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Could the War in Ukraine Destroy the Russian Military?

Terminator Tank
Terminator. Image Credit: Russian State Media.

The Russian Military Might Not Be the Same After the Ukraine War: When Russian President Vladimir Putin ordered the unprovoked and unwarranted invasion of Ukraine, he likely expected the conflict would make the list of “shortest wars.” While perhaps he didn’t think it would be concluded as fast as the Anglo-Zanzibar War of 1896, which lasted just 38 minutes, his thinking was likely that it would have been on par with the Russo-Georgian War of 2008, which lasted just six days, or perhaps even the Georgian-Armenian War of 1918 that only concluded after 24 days of hard fighting.

It is unlikely that the conflict could last years, and no military pundits expect a Hundred Years War or even Thirty Years War, yet, it should be remembered that America’s war in Afghanistan only “concluded” last year after nearly two decades. However, in just four months of fighting, Russia’s losses are now greater than what the Soviet Union lost in its decade-long conflict also in Afghanistan – and even exceed U.S./coalition losses in Afghanistan and Iraq combined.

According to data released by the Ukrainian military Russia has seen upwards of 35,000 troops killed, as well as 1,500 tanks and 217 combat aircraft destroyed. At least half a dozen (or more) Sukhoi Su-34 (NATO reporting name “Fullback”) fighter-bombers were among the aircraft to have been shot down. Prior to the war, the Su-34 was reported to be among one of Russia’s most cable aerial assets, but it has failed to live up to the hype.

In fact, the Kremlin’s most significant loss in the war could be that of prestige. Its troops failed to deliver the swift victory Putin envisioned, while its advanced tanks and aircraft have been destroyed en masse.

Unsustainable Rate

Even as the Ukrainian reports of Russian losses could be seen as propaganda, British intelligence reports have also described the casualty rates among Russian and pro-Russian forces as “unsustainable.” Data from the Donetsk People’s Republic, which is part of the pro-Putin self-declared autonomous Donbas region in eastern Ukraine, has admitted that more than 2,100 of its forces have been killed since operations began while nearly 9,000 have been wounded.

In addition, the Kremlin is having problems maintaining its own forces, both on the ground and in the air. The situation has gotten so bad that Russia has reportedly deployed retired pilots to operate older warplanes due to the high casualty numbers, while it has had to use contractors from the notorious Wagner Group – the de facto mercenary army that reports directly to Putin – to conduct close air support missions.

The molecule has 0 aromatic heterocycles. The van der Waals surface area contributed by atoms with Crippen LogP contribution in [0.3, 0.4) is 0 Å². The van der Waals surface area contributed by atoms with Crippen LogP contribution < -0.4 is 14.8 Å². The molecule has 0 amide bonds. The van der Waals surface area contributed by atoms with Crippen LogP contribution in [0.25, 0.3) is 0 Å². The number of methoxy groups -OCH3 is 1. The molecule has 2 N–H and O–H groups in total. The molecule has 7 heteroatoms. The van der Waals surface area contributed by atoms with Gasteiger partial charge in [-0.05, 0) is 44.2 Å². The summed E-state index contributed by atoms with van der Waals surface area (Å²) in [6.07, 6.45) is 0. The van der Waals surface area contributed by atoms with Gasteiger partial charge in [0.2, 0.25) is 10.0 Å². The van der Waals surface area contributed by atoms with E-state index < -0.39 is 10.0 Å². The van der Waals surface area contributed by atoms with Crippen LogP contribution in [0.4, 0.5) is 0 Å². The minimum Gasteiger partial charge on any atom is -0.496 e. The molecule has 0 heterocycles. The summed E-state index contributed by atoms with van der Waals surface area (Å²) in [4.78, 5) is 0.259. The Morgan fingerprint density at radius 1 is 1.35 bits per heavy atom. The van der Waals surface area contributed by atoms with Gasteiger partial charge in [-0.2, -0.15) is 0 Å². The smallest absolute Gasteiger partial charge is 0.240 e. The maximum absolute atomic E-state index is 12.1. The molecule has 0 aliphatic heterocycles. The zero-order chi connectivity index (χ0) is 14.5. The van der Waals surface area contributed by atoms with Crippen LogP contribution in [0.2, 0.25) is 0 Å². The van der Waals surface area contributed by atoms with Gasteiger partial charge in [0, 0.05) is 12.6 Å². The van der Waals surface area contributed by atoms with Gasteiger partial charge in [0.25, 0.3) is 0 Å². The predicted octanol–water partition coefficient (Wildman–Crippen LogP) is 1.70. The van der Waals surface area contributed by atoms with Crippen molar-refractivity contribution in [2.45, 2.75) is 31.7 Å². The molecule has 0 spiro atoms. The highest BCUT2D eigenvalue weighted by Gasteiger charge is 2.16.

Given the troubles in the air and on the ground, Russia could soon exhaust its combat capabilities and may be forced to halt its campaign in the Donbas entirely.

“There will come a time when the tiny advances Russia is making become unsustainable in light of the costs and they will need a significant pause to regenerate capability,” a senior Western official, speaking on the condition of anonymity to discuss a sensitive issue, told The Washington Post on Saturday.

Moreover, Russia has had to resort to lowering its standards on things like age, health, criminal records, and other routine qualifications for service while offering substantial financial incentives for recruits.

Both Sides Suffering

Though this conflict won’t likely (or hopefully) last as long as the Thirty Years War of the 17th century, it could leave nearly a devastating mark on Ukraine and perhaps even Russia. There will be deep scars in the cities where the fighting has occurred, and the loss of young men is going to impact both nations greatly in the coming years.

Ukraine is now losing as many as 200 soldiers a day. Kyiv has also used up the bulk of its Soviet-era ammunition and is only now in the process of transitioning to Western systems, and both nations have lost scores of tanks and combat aircraft.

It is becoming a war of attrition for both sides.

“On both sides, the ability to generate and deploy reserve units to the front is likely becoming increasingly critical to the outcome of the war,” the British Defense Ministry said in its report on the conflict.

This will truly be a war with no winners and certainly can’t go on forever, yet neither is showing any signs of willingness to give in.

Now a Senior Editor for 1945, Peter Suciu is a Michigan-based writer who has contributed to more than four dozen magazines, newspapers and websites. He regularly writes about military hardware, firearms history, cybersecurity and international affairs. Peter is also a Contributing Writer for Forbes.

Written By

A Senior Editor for 1945, Peter Suciu is a Michigan-based writer who has contributed to more than four dozen magazines, newspapers, and websites with over 3,000 published pieces over a twenty-year career in journalism. He regularly writes about military hardware, firearms history, cybersecurity, and international affairs. Peter is also a Contributing Writer for Forbes. You can follow him on Twitter: @PeterSuciu.